JW: If the content developer provides multiple forms or version of the same content, what is the conformance requirement? There must be at least one form of the document that meets the minimum requirements. But the developer can report the higher-level conformance of the other forms. The purpose of the proposal was to address this situation. If the developer provides the switching mechanism between the versions, that mechanism must meet the guidelines.
CS: If they are chosen via the page content. If they are chosen via User Agent, it needs to meet the UA Guidelines.
JW: Right. Discussion only applies when the content provides the chosing mechanism.
CS: Allows for final format, with graceful degradation to accessible version.
GV: Why is the second caveat necessary, that the way you choose it meets the guidelines?
CS: If the default version is not the accessible version, how to you proceed?
GV: You come to a page and it says you can get this in HTML, X, or Y, and you choose Y. You get there any discover it is inaccessible. You can always hit "Back".
CS: So hitting "back" satisfies the caveat. But you may have gotten there in some way that doesn't let you use "Back".
GV: If you choose an inaccessible version, the means to back out must be accessible and meet minimum requirements. On some pages, the Back button won't work  because you get redirected immediately.
JW: If the author provides the UI through which you make the selection.. Note that in device independence work, the selection is made via protocol negotiations.
GV: In the redirected Back button example, the author did not provide the UI. They just defeated the UA interface.
CS: Usually that particular error is accidental.
JW: We need a proposal to go into the Guidelines. Do people agree with the essence of the proposal?
CS: It seems reasonable, and more realistic than what was in WCAG1, where we just said to make a second page.
BC: I'm still concerned about the 3rd item about negotiations. Let's suppose we have a site in 3 technologies, and one is a Flash version of the site. Why isn't 5.4 adequate to cover this?
CS: This is making it accessible from the same URI, just making it more explicit that the way to choose is accessible.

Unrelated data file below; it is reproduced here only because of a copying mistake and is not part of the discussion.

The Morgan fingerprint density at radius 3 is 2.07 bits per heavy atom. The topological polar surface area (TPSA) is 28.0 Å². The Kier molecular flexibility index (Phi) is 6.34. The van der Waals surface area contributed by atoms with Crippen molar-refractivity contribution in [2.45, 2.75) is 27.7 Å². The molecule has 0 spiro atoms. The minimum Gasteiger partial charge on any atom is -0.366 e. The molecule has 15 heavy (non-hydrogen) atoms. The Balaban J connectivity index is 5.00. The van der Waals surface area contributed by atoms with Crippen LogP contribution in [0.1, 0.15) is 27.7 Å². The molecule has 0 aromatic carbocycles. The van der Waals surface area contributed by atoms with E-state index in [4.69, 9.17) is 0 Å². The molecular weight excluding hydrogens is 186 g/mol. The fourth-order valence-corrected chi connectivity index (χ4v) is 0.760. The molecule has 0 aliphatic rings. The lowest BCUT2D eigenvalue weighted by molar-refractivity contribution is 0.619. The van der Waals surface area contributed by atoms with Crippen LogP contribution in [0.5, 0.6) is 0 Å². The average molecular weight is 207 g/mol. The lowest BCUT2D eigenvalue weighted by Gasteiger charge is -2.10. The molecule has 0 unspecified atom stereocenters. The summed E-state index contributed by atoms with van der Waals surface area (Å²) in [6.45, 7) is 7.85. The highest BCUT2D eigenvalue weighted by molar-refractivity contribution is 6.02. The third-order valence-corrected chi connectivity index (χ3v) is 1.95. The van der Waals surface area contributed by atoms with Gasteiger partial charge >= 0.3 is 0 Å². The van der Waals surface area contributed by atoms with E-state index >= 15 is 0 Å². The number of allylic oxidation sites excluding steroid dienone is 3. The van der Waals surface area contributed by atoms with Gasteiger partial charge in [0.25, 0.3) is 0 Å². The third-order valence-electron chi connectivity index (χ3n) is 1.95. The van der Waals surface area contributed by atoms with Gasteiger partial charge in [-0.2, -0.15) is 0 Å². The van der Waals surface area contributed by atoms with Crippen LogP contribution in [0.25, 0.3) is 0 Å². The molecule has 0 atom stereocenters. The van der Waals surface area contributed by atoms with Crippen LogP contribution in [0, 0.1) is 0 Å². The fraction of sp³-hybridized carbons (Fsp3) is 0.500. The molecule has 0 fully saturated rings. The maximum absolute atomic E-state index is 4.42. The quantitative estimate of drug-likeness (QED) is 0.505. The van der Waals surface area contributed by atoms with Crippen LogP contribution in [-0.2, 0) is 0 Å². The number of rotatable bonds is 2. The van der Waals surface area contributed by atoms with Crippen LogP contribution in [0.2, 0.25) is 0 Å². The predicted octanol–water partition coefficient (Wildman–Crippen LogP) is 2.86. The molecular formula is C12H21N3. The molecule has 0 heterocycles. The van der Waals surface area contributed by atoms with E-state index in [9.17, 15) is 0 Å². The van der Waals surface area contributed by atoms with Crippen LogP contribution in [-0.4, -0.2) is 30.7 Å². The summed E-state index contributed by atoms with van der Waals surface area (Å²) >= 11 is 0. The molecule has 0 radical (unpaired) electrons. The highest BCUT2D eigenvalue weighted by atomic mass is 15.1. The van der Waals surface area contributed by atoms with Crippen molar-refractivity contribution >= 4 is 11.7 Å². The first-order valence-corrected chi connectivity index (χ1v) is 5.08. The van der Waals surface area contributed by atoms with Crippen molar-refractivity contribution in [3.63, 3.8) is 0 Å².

BC: I was reading this to mean the entire interface has to be accessible
CS: No, just the piece that let's you do the picking.
GV: There are things the author can do that defeats the User Agent, like the Back button example. But the author hasn't create a choice interface, so it is not covered by this proposal. How do we forbid things like this?
JW: What I do want to allow is the case where the choice is entirely carried out by content negotiation. That is what the technologies in this area are heading towards.
CS: The configurator screen in the user agent needs to be accessible.
Action item: work on language for this proposal to go into the document. Gregg and Ben and Cynthia

Conformance Profiles

JW: I posted a proposal that a conformance profile can either be included in the frame, or linked to. Al Gilman proposed disallowing textual conformance claims, to which I objected.
CS: Can we provide standard text for inclusion in text version of claim? The question is whether it is a burden to require EARL.
JW: Ease of automated processing the motivation for Al's proposal to disallow text. Lisa volunteered to develop tools.
CS: We could provide hand-crafted metadata for level 1, 2, or 3. Then people could just post this or a link to it, comparable to applying logo. WE can also provide XSLT for converting to text.
JW: We should provide that, even if we permit other ways of making the claim.
CS: Not sure we can really require metadata. We can encourage it and make it as easy as possible.
JW: There is no obligation to make a conformance claim, more or less publish it. If you want to make a conformance claim, should metadata be the only way to do it? If not, what are other acceptable ways? And what about ability to link?
CS: Posting canned claims that people can link to on W3C site would also be a good idea.
JS: I think it is a bad idea to require metadata. It imposes a technical burden. It also turns the conformance claim into an arcane technical object that can only be understood by people with deep technical knowledge.
CS: I don't think we can require this, but I think we should encourage it.
JS: I just don't think this is pragmatically a good idea.
JW: Most of the checking tools will be generating the metadata anyway.
Action: Jason to incorporate this proposal into the discussion of how to make a conformance claim.
CS: We should provide 3 canned EARL statements for the 3 conformance levels and XSLT to translate EARL statements back to checkpoint text. Would also be nice to provide a tool to generate checkpoint by checkpoint conformance claims.
KHS: Dublin Core is working on how to use existing elements for making accessibility claims.

$Date: 2002/11/22 00:29:51 $ Loretta Guarino Reid